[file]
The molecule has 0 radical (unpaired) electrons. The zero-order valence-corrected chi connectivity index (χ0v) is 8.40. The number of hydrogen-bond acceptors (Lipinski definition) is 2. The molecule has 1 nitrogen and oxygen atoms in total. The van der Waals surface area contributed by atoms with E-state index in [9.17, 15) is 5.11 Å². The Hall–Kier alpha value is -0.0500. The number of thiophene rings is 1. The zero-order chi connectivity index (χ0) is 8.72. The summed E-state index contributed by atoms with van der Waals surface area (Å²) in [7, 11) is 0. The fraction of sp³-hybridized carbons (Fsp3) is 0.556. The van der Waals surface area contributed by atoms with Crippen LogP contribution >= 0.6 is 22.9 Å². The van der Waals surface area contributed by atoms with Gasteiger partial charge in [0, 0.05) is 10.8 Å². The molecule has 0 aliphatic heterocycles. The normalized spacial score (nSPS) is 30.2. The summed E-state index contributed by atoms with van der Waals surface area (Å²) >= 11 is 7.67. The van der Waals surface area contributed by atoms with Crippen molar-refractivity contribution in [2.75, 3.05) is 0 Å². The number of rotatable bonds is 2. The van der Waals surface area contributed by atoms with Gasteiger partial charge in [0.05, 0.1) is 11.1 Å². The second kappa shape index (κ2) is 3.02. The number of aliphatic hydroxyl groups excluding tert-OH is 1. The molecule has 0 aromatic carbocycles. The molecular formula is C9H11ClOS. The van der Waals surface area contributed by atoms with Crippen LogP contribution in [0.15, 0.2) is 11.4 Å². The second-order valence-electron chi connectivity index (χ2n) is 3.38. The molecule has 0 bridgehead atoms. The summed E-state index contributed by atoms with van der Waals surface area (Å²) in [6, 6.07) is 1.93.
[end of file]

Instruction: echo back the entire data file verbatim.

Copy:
The molecule has 0 radical (unpaired) electrons. The zero-order valence-corrected chi connectivity index (χ0v) is 8.40. The number of hydrogen-bond acceptors (Lipinski definition) is 2. The molecule has 1 nitrogen and oxygen atoms in total. The van der Waals surface area contributed by atoms with E-state index in [9.17, 15) is 5.11 Å². The Hall–Kier alpha value is -0.0500. The number of thiophene rings is 1. The zero-order chi connectivity index (χ0) is 8.72. The summed E-state index contributed by atoms with van der Waals surface area (Å²) in [7, 11) is 0. The fraction of sp³-hybridized carbons (Fsp3) is 0.556. The van der Waals surface area contributed by atoms with Crippen LogP contribution >= 0.6 is 22.9 Å². The van der Waals surface area contributed by atoms with Gasteiger partial charge in [0, 0.05) is 10.8 Å². The molecule has 0 aliphatic heterocycles. The normalized spacial score (nSPS) is 30.2. The summed E-state index contributed by atoms with van der Waals surface area (Å²) >= 11 is 7.67. The van der Waals surface area contributed by atoms with Crippen molar-refractivity contribution in [2.75, 3.05) is 0 Å². The number of rotatable bonds is 2. The van der Waals surface area contributed by atoms with Gasteiger partial charge in [0.05, 0.1) is 11.1 Å². The second kappa shape index (κ2) is 3.02. The number of aliphatic hydroxyl groups excluding tert-OH is 1. The molecule has 0 aromatic carbocycles. The molecular formula is C9H11ClOS. The van der Waals surface area contributed by atoms with Crippen LogP contribution in [0.15, 0.2) is 11.4 Å². The second-order valence-electron chi connectivity index (χ2n) is 3.38. The molecule has 0 bridgehead atoms. The summed E-state index contributed by atoms with van der Waals surface area (Å²) in [6, 6.07) is 1.93.